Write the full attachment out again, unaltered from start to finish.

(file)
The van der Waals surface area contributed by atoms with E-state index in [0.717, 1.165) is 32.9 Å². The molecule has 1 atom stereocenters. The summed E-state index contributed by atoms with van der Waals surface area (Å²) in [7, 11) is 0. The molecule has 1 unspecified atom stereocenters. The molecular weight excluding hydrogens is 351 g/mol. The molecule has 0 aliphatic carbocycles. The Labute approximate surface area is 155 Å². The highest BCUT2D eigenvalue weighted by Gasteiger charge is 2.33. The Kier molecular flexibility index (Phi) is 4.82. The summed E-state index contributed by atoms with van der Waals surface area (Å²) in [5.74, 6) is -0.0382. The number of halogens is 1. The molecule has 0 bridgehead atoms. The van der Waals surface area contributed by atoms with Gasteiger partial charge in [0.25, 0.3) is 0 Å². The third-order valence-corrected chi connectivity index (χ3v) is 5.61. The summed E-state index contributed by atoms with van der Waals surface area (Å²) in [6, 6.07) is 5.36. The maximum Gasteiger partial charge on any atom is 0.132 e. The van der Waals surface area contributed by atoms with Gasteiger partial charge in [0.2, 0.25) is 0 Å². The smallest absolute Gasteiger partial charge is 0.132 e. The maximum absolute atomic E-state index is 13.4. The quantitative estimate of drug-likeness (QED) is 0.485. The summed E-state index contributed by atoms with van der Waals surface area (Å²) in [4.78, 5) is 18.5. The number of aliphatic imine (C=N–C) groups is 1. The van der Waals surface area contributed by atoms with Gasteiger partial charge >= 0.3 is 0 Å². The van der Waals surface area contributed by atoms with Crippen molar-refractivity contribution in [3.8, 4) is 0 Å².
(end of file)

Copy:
The van der Waals surface area contributed by atoms with E-state index in [0.717, 1.165) is 32.9 Å². The molecule has 1 atom stereocenters. The summed E-state index contributed by atoms with van der Waals surface area (Å²) in [7, 11) is 0. The molecule has 1 unspecified atom stereocenters. The molecular weight excluding hydrogens is 351 g/mol. The molecule has 0 aliphatic carbocycles. The Labute approximate surface area is 155 Å². The highest BCUT2D eigenvalue weighted by Gasteiger charge is 2.33. The Kier molecular flexibility index (Phi) is 4.82. The summed E-state index contributed by atoms with van der Waals surface area (Å²) in [5.74, 6) is -0.0382. The number of halogens is 1. The molecule has 0 bridgehead atoms. The van der Waals surface area contributed by atoms with Gasteiger partial charge in [0.25, 0.3) is 0 Å². The third-order valence-corrected chi connectivity index (χ3v) is 5.61. The summed E-state index contributed by atoms with van der Waals surface area (Å²) in [6, 6.07) is 5.36. The maximum Gasteiger partial charge on any atom is 0.132 e. The van der Waals surface area contributed by atoms with Gasteiger partial charge in [0.2, 0.25) is 0 Å². The smallest absolute Gasteiger partial charge is 0.132 e. The maximum absolute atomic E-state index is 13.4. The quantitative estimate of drug-likeness (QED) is 0.485. The summed E-state index contributed by atoms with van der Waals surface area (Å²) in [4.78, 5) is 18.5. The number of aliphatic imine (C=N–C) groups is 1. The van der Waals surface area contributed by atoms with Gasteiger partial charge >= 0.3 is 0 Å². The van der Waals surface area contributed by atoms with Crippen molar-refractivity contribution in [3.8, 4) is 0 Å².